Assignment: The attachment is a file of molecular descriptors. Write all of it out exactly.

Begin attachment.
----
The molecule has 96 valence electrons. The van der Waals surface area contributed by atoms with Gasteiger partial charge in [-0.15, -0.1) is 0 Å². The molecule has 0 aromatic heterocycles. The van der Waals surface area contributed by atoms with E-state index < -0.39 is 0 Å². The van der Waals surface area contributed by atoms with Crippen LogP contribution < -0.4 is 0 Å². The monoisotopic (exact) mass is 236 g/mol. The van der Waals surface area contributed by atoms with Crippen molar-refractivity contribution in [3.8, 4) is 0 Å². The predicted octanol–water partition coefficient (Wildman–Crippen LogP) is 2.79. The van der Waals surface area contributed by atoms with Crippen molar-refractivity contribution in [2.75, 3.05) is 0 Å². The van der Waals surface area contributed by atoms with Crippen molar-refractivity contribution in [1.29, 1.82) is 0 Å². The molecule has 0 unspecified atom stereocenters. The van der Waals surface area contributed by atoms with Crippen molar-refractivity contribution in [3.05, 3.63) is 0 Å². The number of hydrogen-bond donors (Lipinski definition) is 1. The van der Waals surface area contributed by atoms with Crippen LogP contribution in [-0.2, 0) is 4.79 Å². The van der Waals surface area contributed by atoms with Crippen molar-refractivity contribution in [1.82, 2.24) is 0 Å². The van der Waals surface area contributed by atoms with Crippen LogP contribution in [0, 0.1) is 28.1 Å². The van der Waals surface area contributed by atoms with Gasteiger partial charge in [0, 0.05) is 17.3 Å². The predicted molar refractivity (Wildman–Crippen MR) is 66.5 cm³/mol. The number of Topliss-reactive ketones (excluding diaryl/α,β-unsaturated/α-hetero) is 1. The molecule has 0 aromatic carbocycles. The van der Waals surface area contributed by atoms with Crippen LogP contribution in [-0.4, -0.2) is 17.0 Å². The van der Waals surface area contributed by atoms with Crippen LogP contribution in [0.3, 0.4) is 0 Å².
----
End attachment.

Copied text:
The molecule has 96 valence electrons. The van der Waals surface area contributed by atoms with Gasteiger partial charge in [-0.15, -0.1) is 0 Å². The molecule has 0 aromatic heterocycles. The van der Waals surface area contributed by atoms with E-state index < -0.39 is 0 Å². The van der Waals surface area contributed by atoms with Crippen LogP contribution < -0.4 is 0 Å². The monoisotopic (exact) mass is 236 g/mol. The van der Waals surface area contributed by atoms with Crippen molar-refractivity contribution in [3.8, 4) is 0 Å². The predicted octanol–water partition coefficient (Wildman–Crippen LogP) is 2.79. The van der Waals surface area contributed by atoms with Crippen molar-refractivity contribution in [2.75, 3.05) is 0 Å². The van der Waals surface area contributed by atoms with Crippen molar-refractivity contribution in [1.29, 1.82) is 0 Å². The molecule has 0 unspecified atom stereocenters. The van der Waals surface area contributed by atoms with Crippen molar-refractivity contribution in [3.05, 3.63) is 0 Å². The number of hydrogen-bond donors (Lipinski definition) is 1. The van der Waals surface area contributed by atoms with Crippen LogP contribution in [-0.2, 0) is 4.79 Å². The van der Waals surface area contributed by atoms with Crippen molar-refractivity contribution in [1.82, 2.24) is 0 Å². The van der Waals surface area contributed by atoms with Crippen LogP contribution in [0, 0.1) is 28.1 Å². The van der Waals surface area contributed by atoms with Gasteiger partial charge in [0, 0.05) is 17.3 Å². The predicted molar refractivity (Wildman–Crippen MR) is 66.5 cm³/mol. The number of Topliss-reactive ketones (excluding diaryl/α,β-unsaturated/α-hetero) is 1. The molecule has 0 aromatic carbocycles. The van der Waals surface area contributed by atoms with Crippen LogP contribution in [-0.4, -0.2) is 17.0 Å². The van der Waals surface area contributed by atoms with Crippen LogP contribution in [0.3, 0.4) is 0 Å².